the numbers, was something else

Nathan Lange
Tue, 14 Oct 2014 16:12:25 PDT

I hope the Wiki continues to strive as a model database of accurate 
horticultural information for bulbous plants. If common usage were 
its only standard, then the species would be organized by common 
names. Fortunately, that is not the case. The thousands of people who 
read the PBS wiki pages every day would be better served, and 
educated, if the plant descriptions were as carefully crafted as the 
spelling of the plant names. I don't think anyone is confused by the 
words flower, flowered, or flowering. On the other hand, the word 
"bloom" means something else and should be used when describing blue 
or silvery-leaf plants (assuming we don't need to discuss algae 
blooms or chocolate bloom). I'm not just suggesting this. I am 
reporting the fact that this is the current scientifically accepted 
form of communication of plant descriptions. What I am suggesting is 
that the PBS Wiki catch up to this reality. If you are happy 
describing plants with the same words used by a Walmart add or the 
local botanic garden trying to appeal to the lowest common 
denominator of would be gardener, then "bloom" as in "flower" is the 
word for you. I get that there are superficial reasons to say "bloom" 
aloud or in email. It's one syllable, I get to say "oom", I already 
said flower, my Grandmother always said bloom, "repeat flowering 
Iris" sounds stupid, etc. But, the PBS Wiki can do better than that.

There is an excellent database that can show you the historical use 
of the word "bloom" in plant science:
Agricola =…
The numbers below are the number of publications for the given time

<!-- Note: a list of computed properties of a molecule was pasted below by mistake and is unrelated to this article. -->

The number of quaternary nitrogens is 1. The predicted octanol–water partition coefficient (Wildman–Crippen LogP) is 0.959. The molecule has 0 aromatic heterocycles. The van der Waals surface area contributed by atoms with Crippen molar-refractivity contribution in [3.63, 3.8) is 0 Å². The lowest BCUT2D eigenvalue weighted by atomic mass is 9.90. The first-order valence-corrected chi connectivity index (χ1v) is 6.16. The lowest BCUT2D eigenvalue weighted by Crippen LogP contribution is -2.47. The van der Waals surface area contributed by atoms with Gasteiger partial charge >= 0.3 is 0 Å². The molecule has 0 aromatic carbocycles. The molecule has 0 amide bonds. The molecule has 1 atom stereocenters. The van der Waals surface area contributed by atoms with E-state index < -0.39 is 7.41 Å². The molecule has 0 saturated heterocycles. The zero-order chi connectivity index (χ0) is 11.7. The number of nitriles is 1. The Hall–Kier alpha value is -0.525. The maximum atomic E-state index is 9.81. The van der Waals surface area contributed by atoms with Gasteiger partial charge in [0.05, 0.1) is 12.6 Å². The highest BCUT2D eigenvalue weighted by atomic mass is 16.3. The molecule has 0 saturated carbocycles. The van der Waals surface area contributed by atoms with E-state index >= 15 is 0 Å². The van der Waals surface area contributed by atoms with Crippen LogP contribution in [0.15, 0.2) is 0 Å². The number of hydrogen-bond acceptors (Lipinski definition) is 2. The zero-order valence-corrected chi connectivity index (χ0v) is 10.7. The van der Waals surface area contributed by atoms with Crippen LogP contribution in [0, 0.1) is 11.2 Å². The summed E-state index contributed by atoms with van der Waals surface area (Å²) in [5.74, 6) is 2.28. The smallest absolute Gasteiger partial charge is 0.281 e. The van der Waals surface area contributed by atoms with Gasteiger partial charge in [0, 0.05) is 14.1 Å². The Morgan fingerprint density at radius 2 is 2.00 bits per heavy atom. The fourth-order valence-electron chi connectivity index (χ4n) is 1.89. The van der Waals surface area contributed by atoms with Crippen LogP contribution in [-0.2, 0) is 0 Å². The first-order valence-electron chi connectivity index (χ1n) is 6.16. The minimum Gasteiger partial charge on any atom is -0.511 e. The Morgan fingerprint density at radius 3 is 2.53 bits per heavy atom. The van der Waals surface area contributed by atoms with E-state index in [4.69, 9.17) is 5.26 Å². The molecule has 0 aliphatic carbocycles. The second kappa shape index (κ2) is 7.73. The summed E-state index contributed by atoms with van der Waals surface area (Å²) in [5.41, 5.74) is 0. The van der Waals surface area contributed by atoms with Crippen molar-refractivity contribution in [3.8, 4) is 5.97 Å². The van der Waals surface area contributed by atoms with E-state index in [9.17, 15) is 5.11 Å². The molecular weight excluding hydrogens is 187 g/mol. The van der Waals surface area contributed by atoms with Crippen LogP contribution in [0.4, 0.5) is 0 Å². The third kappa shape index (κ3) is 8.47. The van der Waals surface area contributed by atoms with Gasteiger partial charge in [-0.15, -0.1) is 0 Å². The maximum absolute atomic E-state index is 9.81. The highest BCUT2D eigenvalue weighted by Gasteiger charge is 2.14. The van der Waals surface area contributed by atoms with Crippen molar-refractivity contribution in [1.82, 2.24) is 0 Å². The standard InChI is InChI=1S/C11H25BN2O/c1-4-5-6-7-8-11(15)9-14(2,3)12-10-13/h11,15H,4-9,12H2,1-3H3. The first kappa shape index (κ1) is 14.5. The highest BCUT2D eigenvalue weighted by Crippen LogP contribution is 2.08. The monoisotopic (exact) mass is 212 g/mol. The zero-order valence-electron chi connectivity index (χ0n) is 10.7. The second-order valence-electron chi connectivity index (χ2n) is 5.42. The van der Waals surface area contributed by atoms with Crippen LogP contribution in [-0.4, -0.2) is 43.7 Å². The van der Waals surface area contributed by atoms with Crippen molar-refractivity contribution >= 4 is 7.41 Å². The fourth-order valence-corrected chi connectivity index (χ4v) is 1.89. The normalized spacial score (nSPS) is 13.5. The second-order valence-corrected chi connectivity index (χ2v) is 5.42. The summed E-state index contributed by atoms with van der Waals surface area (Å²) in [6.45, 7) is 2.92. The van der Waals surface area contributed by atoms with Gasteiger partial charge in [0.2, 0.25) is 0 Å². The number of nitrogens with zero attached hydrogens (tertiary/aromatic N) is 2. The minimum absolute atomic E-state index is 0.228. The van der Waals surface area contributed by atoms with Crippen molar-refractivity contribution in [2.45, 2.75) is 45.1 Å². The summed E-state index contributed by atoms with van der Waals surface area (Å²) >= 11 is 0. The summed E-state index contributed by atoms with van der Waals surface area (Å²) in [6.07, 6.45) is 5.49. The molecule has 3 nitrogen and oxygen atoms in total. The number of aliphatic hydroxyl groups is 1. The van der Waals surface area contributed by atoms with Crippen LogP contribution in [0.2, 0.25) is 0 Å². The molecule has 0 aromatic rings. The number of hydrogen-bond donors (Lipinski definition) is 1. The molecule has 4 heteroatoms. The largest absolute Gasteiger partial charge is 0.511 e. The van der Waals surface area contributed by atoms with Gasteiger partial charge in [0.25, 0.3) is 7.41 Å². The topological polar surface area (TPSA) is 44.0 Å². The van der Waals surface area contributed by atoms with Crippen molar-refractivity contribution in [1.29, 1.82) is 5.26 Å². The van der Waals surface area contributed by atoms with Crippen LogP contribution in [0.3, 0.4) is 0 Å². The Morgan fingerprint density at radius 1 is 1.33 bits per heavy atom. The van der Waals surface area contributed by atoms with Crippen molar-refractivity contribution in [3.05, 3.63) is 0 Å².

frame, first # is for the word "bloom" and the second # is for bloom 
NOT phytoplankton NOT Cyanobacteria NOT wax NOT algae NOT diatom NOT 
macroalgae NOT "water bloom" NOT algal NOT gelatin NOT chocolates NOT duckweed
1970-79  338  290
1980-89  485  427
1990-99  744  648
2000-09  1233  895
2010-14  1021  540
2014   70   29

While the majority of 1970's publications with "bloom" in their 
citation are about flowers, the vast majority of 2000-2014 
publications with "bloom" in their citation are about something else, 
mostly algal blooms, with the ratio increasing to over 3 to 1 by this 
year. Unless you write ads for Walmart, the trend does not look good 
for bloom as a description of flowers.

I want to contribute to the Wiki. Could we please bring it out of the 
1970s so I don't have to uncomfortably change someone else's text 
every time I post some pictures?  Do we want to settle for "common" 
or strive for accurate?


At 01:31 PM 10/14/2014, you wrote:
>On 13/10/2014 23:40, Nathan Lange wrote:
>>that ratio of flower/bloom hits to about 18.2. Sadly, the ratio for the
>>PBS Wiki is only 1.5, one of the reasons I am very reluctant to ask you
>>for a password for posting pictures.
>For the wiki I can find exact values, flower 1406, bloom 641, giving 
>a ratio of 2.19.
>Google offers (about), 777 and 393, ratio 1.97
>For this list archive I get, flower  10493, bloom 11421. Google 
>gives flower 24,900, bloom 32,000.
>People are welcome to contribute to the wiki.
>Common usage is produced by those who write and are read. The 
>thousands of people who read the PBS wiki pages every day are being 
>exposed to the current choice of words.
>David Pilling

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